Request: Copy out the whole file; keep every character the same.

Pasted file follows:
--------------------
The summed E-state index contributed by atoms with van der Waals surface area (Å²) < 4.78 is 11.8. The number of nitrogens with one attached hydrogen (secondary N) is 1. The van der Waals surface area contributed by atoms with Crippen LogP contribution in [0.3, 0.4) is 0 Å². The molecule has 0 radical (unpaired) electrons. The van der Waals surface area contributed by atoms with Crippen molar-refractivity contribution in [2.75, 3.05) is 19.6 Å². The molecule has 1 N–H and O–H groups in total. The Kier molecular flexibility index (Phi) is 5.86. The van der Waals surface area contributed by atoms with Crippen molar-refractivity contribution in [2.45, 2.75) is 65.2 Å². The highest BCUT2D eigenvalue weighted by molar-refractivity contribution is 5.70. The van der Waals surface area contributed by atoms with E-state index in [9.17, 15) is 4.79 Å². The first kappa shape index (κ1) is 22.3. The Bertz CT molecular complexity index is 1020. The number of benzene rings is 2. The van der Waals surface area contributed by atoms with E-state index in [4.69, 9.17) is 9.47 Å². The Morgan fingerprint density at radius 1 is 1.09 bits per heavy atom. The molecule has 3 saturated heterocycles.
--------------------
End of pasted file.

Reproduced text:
The summed E-state index contributed by atoms with van der Waals surface area (Å²) < 4.78 is 11.8. The number of nitrogens with one attached hydrogen (secondary N) is 1. The van der Waals surface area contributed by atoms with Crippen LogP contribution in [0.3, 0.4) is 0 Å². The molecule has 0 radical (unpaired) electrons. The van der Waals surface area contributed by atoms with Crippen molar-refractivity contribution in [2.75, 3.05) is 19.6 Å². The molecule has 1 N–H and O–H groups in total. The Kier molecular flexibility index (Phi) is 5.86. The van der Waals surface area contributed by atoms with Crippen molar-refractivity contribution in [2.45, 2.75) is 65.2 Å². The highest BCUT2D eigenvalue weighted by molar-refractivity contribution is 5.70. The van der Waals surface area contributed by atoms with E-state index in [9.17, 15) is 4.79 Å². The first kappa shape index (κ1) is 22.3. The Bertz CT molecular complexity index is 1020. The number of benzene rings is 2. The van der Waals surface area contributed by atoms with E-state index in [4.69, 9.17) is 9.47 Å². The Morgan fingerprint density at radius 1 is 1.09 bits per heavy atom. The molecule has 3 saturated heterocycles.